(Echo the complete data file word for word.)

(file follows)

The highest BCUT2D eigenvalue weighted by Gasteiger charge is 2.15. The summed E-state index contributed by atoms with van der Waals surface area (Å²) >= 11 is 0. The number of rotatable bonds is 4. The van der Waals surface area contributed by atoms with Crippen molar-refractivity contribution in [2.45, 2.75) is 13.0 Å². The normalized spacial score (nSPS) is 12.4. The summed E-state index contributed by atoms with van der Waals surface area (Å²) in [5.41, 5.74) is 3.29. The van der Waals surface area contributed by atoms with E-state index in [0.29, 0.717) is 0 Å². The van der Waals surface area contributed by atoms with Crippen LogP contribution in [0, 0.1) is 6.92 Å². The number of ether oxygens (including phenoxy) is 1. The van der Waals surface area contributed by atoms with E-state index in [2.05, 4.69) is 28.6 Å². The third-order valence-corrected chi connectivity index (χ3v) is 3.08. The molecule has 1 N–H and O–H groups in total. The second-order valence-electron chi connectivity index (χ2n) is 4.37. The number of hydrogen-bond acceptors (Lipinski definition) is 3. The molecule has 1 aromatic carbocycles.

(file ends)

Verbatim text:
The highest BCUT2D eigenvalue weighted by Gasteiger charge is 2.15. The summed E-state index contributed by atoms with van der Waals surface area (Å²) >= 11 is 0. The number of rotatable bonds is 4. The van der Waals surface area contributed by atoms with Crippen molar-refractivity contribution in [2.45, 2.75) is 13.0 Å². The normalized spacial score (nSPS) is 12.4. The summed E-state index contributed by atoms with van der Waals surface area (Å²) in [5.41, 5.74) is 3.29. The van der Waals surface area contributed by atoms with E-state index in [0.29, 0.717) is 0 Å². The van der Waals surface area contributed by atoms with Crippen LogP contribution in [0, 0.1) is 6.92 Å². The number of ether oxygens (including phenoxy) is 1. The van der Waals surface area contributed by atoms with E-state index in [2.05, 4.69) is 28.6 Å². The third-order valence-corrected chi connectivity index (χ3v) is 3.08. The molecule has 1 N–H and O–H groups in total. The second-order valence-electron chi connectivity index (χ2n) is 4.37. The number of hydrogen-bond acceptors (Lipinski definition) is 3. The molecule has 1 aromatic carbocycles.